As soon as I was in kindergarten, she became a school bus driver.  It was the best!  Right after school I would head to bus #15 and sit on the engine right next to the driver’s seat and chat with my mom all the way home.  She was my best friend and I was so lucky.  She would drive the bus for my field trips.  I loved having her there! 

The only thing I didn’t like about her driving bus was when the kids would tease and call her “Lilly Pad.”  I felt pretty defensive of my mom, but she would just smile and give the kids a compliment or something.  She didn’t seem to mind.  Although she wouldn’t tolerate being sworn at or talked down to because “that’s just not how we treat people.”

I am the youngest of her 10 children and she taught us all that “Happiness is a choice.”  And with 10 kids to raise, I’m sure there was always something she could have been negative or overwhelmed about.  She chose not to.  She has a ready smile and always lived her mantra of choosing happiness.

It’s all about the People

In her retirement, she goes around visiting people all week long.  I called her this past week right when she was finishing visiting a friend at the hospital.  That sort of thing is normal for her.   

I have been to church with my parents many times the past couple of years when my mom leaves early to pick up 3 rambunctious little girls that want to go to church but their parents don’t.  My parents work with them through an hour-long, need-to-sit-still meeting before they take them to primary (a class for children).  Then they take them home only to do it all again the next week.  Pretty amazing for 82-years-old!

Chuck’s Story

Although I’m sure many of the stories of visits and interactions with my mom will never be told, I was blessed to hear one recently.  Surprisingly through our business of Cornerstone Dog Training.

Throughout my childhood, there was an extremely shy and quiet man named Chuck that lived in our little town.  Chuck was super sweet, but truly the most quiet and slow-to-speak man I have ever met. Chuck was never married.  I assumed he was probably too shy to ever ask a girl on a date.  But he always had a dog.

I was completely surprised when I ran into Chuck near where I live now, 3 hours from my childhood home.  We chatted, with me asking most of the questions, of course.  I was surprised to find he lived near us.  He asked for some help with his dog who would pull on walks, so we arranged a time to get together that week.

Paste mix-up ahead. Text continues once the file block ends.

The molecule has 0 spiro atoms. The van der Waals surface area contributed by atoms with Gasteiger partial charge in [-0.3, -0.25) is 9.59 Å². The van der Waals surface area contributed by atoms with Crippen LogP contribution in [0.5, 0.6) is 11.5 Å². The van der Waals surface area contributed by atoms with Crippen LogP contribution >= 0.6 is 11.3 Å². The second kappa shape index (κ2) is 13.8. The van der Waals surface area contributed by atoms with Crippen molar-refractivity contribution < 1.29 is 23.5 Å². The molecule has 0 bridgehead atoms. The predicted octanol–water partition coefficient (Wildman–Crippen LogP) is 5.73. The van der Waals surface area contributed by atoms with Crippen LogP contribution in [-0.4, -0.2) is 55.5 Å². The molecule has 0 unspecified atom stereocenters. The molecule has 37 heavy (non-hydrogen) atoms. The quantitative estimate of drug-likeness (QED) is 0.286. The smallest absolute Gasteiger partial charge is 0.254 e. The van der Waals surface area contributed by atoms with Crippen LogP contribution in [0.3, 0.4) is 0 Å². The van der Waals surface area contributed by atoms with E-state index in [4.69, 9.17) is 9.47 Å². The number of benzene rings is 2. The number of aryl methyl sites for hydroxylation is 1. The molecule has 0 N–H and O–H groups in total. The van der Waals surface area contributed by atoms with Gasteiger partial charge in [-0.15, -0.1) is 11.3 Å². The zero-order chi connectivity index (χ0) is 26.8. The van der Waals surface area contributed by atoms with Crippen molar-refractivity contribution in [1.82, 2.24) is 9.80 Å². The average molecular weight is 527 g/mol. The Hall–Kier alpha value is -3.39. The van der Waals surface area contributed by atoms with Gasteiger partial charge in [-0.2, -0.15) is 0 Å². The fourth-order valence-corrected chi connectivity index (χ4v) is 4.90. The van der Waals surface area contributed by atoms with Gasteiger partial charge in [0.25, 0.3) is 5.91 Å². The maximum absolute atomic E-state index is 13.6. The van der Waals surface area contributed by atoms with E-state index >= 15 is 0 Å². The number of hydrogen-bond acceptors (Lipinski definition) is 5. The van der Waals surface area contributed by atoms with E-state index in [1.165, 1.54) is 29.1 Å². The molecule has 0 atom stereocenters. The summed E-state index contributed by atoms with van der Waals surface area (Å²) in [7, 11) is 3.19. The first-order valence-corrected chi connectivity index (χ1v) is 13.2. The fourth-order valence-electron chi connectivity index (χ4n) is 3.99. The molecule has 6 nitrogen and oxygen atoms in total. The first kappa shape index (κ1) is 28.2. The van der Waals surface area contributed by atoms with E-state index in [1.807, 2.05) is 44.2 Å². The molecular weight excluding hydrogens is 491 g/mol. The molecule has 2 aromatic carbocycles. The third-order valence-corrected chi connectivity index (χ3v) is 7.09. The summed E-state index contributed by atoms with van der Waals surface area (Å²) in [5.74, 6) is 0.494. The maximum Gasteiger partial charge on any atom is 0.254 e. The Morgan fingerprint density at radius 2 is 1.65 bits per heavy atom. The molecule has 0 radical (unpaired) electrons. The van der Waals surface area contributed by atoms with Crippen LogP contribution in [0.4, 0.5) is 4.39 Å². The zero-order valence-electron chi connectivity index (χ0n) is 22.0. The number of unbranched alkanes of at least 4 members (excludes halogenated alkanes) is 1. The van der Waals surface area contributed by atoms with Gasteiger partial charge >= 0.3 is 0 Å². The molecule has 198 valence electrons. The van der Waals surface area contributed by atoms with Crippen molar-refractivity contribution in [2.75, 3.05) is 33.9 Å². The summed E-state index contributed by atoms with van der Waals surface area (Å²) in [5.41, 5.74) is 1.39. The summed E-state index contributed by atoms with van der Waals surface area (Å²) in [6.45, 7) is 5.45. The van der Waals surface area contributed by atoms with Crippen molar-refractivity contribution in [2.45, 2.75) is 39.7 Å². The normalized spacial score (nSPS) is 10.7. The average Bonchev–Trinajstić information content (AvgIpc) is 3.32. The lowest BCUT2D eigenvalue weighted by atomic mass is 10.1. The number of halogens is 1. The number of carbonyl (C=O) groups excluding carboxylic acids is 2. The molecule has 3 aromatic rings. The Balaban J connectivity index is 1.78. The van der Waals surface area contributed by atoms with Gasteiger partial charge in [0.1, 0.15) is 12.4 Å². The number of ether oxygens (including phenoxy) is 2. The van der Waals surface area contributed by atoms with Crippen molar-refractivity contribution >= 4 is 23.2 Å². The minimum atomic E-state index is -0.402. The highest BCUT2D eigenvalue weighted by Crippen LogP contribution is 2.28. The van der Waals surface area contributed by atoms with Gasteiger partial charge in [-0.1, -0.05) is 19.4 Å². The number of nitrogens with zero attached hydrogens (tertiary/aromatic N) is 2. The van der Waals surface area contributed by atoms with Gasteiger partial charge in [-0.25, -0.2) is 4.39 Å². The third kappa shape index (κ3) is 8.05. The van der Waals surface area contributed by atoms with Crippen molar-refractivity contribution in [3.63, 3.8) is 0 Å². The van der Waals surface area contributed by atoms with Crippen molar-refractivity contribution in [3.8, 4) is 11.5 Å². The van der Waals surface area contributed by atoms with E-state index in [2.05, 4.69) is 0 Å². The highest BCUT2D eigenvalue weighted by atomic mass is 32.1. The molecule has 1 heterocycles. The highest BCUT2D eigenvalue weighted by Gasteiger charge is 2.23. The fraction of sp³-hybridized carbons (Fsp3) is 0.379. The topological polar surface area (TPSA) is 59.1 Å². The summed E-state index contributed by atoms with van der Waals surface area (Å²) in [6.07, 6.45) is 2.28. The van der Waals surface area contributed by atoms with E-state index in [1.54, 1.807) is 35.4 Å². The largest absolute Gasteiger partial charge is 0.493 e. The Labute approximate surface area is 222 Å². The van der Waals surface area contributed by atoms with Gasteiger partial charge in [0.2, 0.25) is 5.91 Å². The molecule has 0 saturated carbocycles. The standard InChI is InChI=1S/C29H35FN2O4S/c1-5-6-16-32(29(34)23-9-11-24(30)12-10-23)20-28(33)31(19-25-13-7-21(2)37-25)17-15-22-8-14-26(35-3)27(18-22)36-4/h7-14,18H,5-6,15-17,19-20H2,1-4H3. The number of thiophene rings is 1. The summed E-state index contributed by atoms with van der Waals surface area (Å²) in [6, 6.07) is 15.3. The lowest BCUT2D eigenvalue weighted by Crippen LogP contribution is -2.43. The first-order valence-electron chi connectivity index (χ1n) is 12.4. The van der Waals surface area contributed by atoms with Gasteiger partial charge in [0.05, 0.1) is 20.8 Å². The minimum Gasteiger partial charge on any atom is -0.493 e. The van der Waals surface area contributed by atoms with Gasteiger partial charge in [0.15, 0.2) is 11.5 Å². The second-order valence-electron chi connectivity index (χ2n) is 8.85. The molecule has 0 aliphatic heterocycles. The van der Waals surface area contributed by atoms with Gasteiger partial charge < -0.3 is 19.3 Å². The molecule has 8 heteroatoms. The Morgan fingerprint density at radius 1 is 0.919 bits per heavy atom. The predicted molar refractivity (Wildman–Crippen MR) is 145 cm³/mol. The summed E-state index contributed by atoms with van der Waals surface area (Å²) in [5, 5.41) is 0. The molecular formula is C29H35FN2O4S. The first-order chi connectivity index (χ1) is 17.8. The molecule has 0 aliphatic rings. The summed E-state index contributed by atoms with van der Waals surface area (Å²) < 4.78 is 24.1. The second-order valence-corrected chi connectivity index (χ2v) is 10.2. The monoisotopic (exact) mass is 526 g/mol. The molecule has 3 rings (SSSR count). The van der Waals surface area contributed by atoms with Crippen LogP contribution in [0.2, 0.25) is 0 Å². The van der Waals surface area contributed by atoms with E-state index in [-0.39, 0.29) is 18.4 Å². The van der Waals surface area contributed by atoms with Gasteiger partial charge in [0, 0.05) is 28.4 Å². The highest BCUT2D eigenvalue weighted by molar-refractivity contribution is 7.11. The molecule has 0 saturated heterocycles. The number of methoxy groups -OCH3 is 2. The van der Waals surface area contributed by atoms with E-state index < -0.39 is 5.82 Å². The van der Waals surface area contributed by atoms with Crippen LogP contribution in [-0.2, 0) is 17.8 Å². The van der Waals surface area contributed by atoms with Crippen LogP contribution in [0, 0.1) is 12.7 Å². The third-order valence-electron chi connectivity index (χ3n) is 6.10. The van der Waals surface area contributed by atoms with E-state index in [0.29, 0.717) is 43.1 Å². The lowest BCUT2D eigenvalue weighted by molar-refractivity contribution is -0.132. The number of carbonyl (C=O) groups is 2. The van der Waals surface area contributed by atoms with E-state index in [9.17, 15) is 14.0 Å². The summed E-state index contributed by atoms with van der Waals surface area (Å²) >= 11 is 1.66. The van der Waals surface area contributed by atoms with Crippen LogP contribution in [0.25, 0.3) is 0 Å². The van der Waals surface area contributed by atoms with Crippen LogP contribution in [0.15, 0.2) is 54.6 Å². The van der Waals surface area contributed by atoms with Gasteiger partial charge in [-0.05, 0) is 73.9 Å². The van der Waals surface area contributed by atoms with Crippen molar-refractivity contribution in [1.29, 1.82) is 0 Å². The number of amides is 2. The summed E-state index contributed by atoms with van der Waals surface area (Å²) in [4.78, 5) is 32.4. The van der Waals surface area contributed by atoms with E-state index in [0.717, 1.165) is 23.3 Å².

The sweetest part of that little training session was finishing up with Chuck and his dog but I could feel Chuck hesitating.  I gave him space and a little time, then what he really wanted to say came out.

Your Parents Are Heroes

“Your parents mean a lot to me.  They are real heroes.  Like the time my sweet Sally died.”

He could tell by the look on my face that I didn’t know what he was talking about.  Surprised, he said, “You don’t know about Sally?”  I had to tell him, no, I wasn’t sure what he was talking about.

He proceeded to tell me the story of the dog he had in Kanosh for many years that was his best friend.  He totally expected I would remember the dog because he said it went around with his everywhere.  I guess in my self-centered teenage years, I didn’t notice.

Sally was older and acting sick one day.  He laid with her on his lap on the living room floor when she died in his arms.  He told me, “I didn’t know what to do.  But within 10 minutes your parents knocked on the door.  They came in and sat with me and Sally for nearly an hour and just let me be sad.  Then your dad helped me to bury her in the backyard.  They are my heroes.”

I had never heard that story before.  My parents aren’t ones to tell me such things, but I’m sure glad Chuck did. 

My parents are my heroes. My heroes who put people first.

People First Dog Trainers

And that’s the kind of dog trainers we want to be.  People-first dog trainers.  Dogs do an amazing job of loving people as they are.  They also excel at bringing us joy, especially as we learn through training how to communicate with them.  We find that as we put people first and teach them how to have a better relationship with their dogs, that’s the sweet spot.

One of our favorite quotes is from Thomas S. Monson who said:

“Never let a problem to be solved become more important than a person to be loved.”